Philosophy of Science
What is Science?
One thing I emphasize with my students – as I’m sure many of us do – is that science is really two things. Most people will think of science as being facts, lists of elements and the strata of the Earth’s crust. It’s true that a lot of what we want students to learn is factual, but to see this as the whole of science is missing the point. These facts include processes, methods for working out chemical equations and techniques for practical tasks. Although these are more challenging, this still isn’t what science is really about.
Science is a way of looking at the world. We have an idea, what we call a hypothesis, that applies somehow to the real world (or universe). We examine a situation, perhaps one we’ve set up ourselves called an experiment, and collect data. When we analyse this data, it tells us if our hypothesis truly describes the real world or not. Either way we can now give a better hypothesis, a description of the world that is, in some way, a better match to reality. This process, simple and elegant, has turned into a separate assessment target where we need to teach our kids ‘how science works’, as if it’s separate from all the facts we’ve discovered using it.
Of course, what matters here is not only what we know, but being able to change things that aren’t right. This is what makes science fascinating, tricky and sometimes downright irritating. Because by this reasoning, science isn’t about facts at all. Everything is subject to change. Any fact could, in principle, be corrected or amended. This is the loophole that intelligent design enthusiasts and Flat Earth fanatics love to exploit. What they tend to miss out is that the more evidence we collect (and both evolution and a spherical Earth have a lot of evidence these days) the less likely it is that a theory will turn out to be wrong.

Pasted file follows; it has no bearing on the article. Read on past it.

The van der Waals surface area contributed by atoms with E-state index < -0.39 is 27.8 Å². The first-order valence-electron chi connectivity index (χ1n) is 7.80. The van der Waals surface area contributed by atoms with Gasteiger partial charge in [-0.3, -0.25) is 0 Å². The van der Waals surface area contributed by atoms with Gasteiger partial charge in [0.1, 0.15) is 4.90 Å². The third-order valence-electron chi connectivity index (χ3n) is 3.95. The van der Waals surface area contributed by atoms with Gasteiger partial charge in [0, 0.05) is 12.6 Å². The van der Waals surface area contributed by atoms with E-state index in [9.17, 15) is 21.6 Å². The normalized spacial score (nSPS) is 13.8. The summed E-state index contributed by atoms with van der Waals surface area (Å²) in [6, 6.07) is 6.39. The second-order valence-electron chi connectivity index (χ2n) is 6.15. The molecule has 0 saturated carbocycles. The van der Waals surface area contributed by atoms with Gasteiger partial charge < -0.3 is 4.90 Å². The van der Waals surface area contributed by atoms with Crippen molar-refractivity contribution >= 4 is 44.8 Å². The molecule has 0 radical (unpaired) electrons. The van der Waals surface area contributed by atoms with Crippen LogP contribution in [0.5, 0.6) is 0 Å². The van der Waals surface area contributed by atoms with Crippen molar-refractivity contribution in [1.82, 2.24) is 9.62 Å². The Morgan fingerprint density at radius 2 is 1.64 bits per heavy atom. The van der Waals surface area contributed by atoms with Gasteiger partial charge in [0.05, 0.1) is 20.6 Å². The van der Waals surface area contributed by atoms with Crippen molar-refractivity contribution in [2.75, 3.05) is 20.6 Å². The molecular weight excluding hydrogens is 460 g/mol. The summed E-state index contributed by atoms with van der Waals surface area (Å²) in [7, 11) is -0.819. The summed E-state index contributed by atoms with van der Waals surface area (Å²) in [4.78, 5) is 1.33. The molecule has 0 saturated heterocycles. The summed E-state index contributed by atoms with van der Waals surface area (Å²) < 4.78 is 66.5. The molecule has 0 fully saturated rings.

What isn’t Science?
It’s really easy to mix up science (knowing stuff) with technology (using those facts. The best analogy I found is that science ‘makes’ ideas – knowledge is the end result of doing science. If science is a black box which we feed data, the product is understanding. Aeroplanes, medical treatments, iPhones and a better mousetrap are all products of a different black box, technology. You can’t have technology without science but you can have science without technology, rare as that is these days. Most of the ideas we could figure out simply with a pen and paper are long since solved. On my final year project, back in the mists of time, I spent months producing the samples (layered semiconductors), a while creating the leads for the device I would use to measure the characteristics, a day doing the actual *&$%£* ‘experiment’ then another month analysing the data. Every stage used technology, but what I was doing (badly) was science.